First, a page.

Tuesday, November 21, 2006

The Brand Has Been Destroyed

American Thinker:

“Shake it off.” That old coach’s nugget seems to be most Republicans’ response to the recent devastating election results. The message of many is that it was a unique situation, a massive one-time blow that has left the party with a mild concussion, but from which we can recover quickly.

We’ll have to endure two years of sectarian violence in Congress, will likely lose out on a conservative Supreme Court nominee or two, and will be up to our elbows in investigations and made-to-veto stunt legislation, but by 2008 the special circumstances that killed us in 2006 will be changed – and life can return to normal, with the GOP winning elections nearly by default. So goes the hopeful chant.

However, that is just wrong. The shock the GOP felt was not a lucky blow by Democrats, or a stumble caused by chance. It was the door hitting us on the way out of many voters’ trust. Before the election was even over and the votes fully counted, lots of experts offered opinions and theories on why the GOP lost so badly, but not a single one of them holds up.


For every issue, glaring contradictions can be found. The only workable explanation is that voters were voting against Republicans precisely because they were Republicans.

This theory also explains how some Democrats, virtually unknown even in the districts in which they were running, won a majority of votes (Carol Shea-Porter of New Hampshire comes to mind). These candidates were the human equivalent of the pollsters’ “generic ballot” – and they won. It’s striking also that the defeats for the GOP went well down the ballot. How does anyone expect to affect the war in Iraq or illegal immigration or even corruption in Washington by electing a new county representative to the state legislature or a new councilor to the town board?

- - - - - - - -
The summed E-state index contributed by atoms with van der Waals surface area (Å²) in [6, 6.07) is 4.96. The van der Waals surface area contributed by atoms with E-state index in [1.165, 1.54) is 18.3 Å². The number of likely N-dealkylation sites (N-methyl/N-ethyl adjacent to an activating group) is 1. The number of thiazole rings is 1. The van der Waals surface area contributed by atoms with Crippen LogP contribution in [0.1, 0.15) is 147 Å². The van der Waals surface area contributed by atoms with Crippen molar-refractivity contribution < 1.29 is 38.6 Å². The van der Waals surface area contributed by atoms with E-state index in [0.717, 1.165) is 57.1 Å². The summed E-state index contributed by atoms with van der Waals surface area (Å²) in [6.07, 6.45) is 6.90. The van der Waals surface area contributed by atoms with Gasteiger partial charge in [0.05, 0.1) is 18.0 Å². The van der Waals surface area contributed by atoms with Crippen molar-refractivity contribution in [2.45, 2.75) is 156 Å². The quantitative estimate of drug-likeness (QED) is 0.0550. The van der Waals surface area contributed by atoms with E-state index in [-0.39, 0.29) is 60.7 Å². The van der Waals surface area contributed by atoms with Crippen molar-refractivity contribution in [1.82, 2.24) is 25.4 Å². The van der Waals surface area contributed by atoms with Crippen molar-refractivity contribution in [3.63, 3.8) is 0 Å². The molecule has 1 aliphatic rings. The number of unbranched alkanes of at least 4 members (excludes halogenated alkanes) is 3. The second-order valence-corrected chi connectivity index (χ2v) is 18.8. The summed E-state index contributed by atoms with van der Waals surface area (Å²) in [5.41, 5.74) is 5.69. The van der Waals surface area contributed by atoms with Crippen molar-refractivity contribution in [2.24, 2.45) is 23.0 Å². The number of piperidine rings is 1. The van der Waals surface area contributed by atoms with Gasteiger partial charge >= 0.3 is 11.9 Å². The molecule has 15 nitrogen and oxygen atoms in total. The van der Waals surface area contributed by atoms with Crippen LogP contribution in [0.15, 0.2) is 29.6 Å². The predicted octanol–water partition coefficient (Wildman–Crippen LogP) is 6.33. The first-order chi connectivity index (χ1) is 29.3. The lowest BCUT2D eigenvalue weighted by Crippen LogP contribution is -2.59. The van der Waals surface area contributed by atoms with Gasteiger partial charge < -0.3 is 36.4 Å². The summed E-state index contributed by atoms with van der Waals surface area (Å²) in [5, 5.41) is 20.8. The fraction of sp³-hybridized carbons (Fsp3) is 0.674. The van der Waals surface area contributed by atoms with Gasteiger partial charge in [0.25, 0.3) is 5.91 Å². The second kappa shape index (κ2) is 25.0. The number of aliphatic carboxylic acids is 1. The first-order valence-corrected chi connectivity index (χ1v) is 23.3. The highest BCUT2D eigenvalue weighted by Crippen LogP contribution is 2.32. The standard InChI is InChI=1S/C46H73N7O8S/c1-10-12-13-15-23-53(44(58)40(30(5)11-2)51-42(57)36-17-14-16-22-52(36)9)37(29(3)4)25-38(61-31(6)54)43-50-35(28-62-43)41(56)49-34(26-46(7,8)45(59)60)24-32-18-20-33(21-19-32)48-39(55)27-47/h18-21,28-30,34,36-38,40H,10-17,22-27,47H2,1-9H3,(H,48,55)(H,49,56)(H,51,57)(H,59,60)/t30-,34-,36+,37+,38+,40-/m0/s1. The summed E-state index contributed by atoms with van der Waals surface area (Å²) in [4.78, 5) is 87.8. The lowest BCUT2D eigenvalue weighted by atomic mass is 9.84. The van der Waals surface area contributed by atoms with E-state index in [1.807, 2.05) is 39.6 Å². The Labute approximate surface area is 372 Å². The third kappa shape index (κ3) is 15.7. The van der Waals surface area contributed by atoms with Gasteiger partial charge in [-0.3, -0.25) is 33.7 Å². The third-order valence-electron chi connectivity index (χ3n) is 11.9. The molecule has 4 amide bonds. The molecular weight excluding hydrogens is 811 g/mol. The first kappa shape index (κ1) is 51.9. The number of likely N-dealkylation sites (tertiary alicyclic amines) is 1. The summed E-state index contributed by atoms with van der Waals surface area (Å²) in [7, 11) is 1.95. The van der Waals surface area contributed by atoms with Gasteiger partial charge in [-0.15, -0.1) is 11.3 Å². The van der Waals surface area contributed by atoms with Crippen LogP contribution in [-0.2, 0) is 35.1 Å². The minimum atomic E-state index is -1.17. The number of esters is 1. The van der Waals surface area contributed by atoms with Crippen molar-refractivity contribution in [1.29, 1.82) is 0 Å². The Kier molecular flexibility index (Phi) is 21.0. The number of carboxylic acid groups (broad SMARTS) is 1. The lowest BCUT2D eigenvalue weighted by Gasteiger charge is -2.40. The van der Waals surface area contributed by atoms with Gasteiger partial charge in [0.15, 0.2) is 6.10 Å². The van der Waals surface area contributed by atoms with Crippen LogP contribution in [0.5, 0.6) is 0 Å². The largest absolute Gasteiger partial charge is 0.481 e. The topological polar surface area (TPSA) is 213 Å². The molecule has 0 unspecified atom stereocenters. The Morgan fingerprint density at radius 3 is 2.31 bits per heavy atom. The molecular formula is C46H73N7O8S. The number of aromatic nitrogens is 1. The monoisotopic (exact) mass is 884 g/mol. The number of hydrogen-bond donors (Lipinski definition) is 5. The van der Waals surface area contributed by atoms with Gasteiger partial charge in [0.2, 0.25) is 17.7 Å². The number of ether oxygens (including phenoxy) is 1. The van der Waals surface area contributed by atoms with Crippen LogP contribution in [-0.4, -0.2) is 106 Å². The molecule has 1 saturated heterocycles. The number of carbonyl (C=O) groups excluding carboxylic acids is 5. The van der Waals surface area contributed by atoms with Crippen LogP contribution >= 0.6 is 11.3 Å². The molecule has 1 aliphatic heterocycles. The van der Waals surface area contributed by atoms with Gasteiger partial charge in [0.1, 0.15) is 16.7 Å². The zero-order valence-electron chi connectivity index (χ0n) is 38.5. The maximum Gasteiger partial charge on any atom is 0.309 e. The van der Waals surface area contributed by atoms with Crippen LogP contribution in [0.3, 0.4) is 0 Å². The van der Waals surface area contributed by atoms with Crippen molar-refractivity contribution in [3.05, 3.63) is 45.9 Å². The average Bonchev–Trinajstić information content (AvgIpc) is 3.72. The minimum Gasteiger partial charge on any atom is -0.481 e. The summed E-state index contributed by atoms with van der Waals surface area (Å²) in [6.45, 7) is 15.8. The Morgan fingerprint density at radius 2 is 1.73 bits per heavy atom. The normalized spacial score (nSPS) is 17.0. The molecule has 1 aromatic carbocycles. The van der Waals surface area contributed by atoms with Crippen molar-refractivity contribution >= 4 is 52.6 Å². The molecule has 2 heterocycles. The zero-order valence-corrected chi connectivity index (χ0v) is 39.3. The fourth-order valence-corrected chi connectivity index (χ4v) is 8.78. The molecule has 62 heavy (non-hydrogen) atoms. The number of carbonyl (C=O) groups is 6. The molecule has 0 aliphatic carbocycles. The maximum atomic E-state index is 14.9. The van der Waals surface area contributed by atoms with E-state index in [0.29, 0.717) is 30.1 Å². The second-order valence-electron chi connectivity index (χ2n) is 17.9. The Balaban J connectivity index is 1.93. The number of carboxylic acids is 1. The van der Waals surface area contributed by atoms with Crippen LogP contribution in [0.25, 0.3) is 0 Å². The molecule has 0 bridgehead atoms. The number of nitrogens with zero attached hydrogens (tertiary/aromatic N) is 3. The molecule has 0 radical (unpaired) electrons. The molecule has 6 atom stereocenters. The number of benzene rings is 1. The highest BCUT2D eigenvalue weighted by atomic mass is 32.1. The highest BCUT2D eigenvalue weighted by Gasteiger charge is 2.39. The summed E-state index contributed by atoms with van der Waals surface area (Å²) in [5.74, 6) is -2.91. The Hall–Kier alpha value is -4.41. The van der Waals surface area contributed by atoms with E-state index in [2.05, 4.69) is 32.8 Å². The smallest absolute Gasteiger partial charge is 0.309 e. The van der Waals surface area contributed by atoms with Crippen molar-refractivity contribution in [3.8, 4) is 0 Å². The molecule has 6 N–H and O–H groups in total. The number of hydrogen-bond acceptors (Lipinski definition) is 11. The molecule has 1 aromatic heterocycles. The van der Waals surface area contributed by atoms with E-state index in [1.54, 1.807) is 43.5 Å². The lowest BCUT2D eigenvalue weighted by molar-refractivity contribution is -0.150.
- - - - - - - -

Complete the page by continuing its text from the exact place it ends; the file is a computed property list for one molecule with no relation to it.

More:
The GOP, it appears, has spoiled its reputation, or as it’s known in business, their “franchise” or “brand.” The little “R” after candidates’ names is today seen as a net negative by many voters who just two years ago saw it as a mild indicator of quality. This is the worst possible turn of events a party can face – and one that could do damage for years to come.

Although elections are often portrayed as contests of ideas, or battles between individual candidates, these simplifications are only partially true. There are a lot of candidates, and a lot of claims, and too many offices and issues for most people to follow closely. So many voters do what consumers everywhere do: when in doubt, they go with the brand they trust most. Features and price (or ideas and candidates) have to compete against that prejudice.

I could buy a Dodge or a Toyota. The Dodge is cheaper, and it looks better. But I’ll probably buy the Toyota, because (having owned both) I don’t trust Dodge. It would take a helluva Dodge salesman or a huge price difference to overcome that lack of trust. That’s the power of a brand of good reputation – it removes lots of doubt at decision time.Ten dollar bargain bin sneakers are a suspect purchase. Ten dollar name brand sneakers are viewed as a no brainer, as long as they aren’t counterfeit.

It appears that “Republican” has now become a suspect brand, just as Dodge or Ford or GM are to many car buyers. Republicans cannot, therefore, expect things to simply revert to being in their favor in the next election cycle, any more than Dodge can hope to have Toyota owners suddenly stop buying Toyotas and switch to Dodge without some powerful new evidence.